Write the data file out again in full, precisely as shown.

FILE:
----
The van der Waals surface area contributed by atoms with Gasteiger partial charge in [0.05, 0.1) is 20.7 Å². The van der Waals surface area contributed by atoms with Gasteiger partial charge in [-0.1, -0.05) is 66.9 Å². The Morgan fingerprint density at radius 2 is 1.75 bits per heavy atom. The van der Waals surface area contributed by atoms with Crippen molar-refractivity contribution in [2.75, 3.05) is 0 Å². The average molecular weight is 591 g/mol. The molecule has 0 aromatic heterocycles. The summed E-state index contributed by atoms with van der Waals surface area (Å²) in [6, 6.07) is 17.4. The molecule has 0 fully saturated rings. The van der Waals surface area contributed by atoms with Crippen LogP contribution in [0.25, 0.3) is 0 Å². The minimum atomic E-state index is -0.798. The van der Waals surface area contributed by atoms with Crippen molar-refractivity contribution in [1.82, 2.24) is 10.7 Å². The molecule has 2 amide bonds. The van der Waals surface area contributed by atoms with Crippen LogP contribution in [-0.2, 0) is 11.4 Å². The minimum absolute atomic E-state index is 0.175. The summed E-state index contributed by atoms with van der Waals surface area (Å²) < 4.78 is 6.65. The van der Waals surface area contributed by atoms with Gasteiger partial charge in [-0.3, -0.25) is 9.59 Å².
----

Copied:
The van der Waals surface area contributed by atoms with Gasteiger partial charge in [0.05, 0.1) is 20.7 Å². The van der Waals surface area contributed by atoms with Gasteiger partial charge in [-0.1, -0.05) is 66.9 Å². The Morgan fingerprint density at radius 2 is 1.75 bits per heavy atom. The van der Waals surface area contributed by atoms with Crippen molar-refractivity contribution in [2.75, 3.05) is 0 Å². The average molecular weight is 591 g/mol. The molecule has 0 aromatic heterocycles. The summed E-state index contributed by atoms with van der Waals surface area (Å²) in [6, 6.07) is 17.4. The molecule has 0 fully saturated rings. The van der Waals surface area contributed by atoms with Crippen LogP contribution in [0.25, 0.3) is 0 Å². The minimum atomic E-state index is -0.798. The van der Waals surface area contributed by atoms with Crippen molar-refractivity contribution in [1.82, 2.24) is 10.7 Å². The molecule has 2 amide bonds. The van der Waals surface area contributed by atoms with Crippen LogP contribution in [-0.2, 0) is 11.4 Å². The minimum absolute atomic E-state index is 0.175. The summed E-state index contributed by atoms with van der Waals surface area (Å²) < 4.78 is 6.65. The van der Waals surface area contributed by atoms with Gasteiger partial charge in [-0.3, -0.25) is 9.59 Å².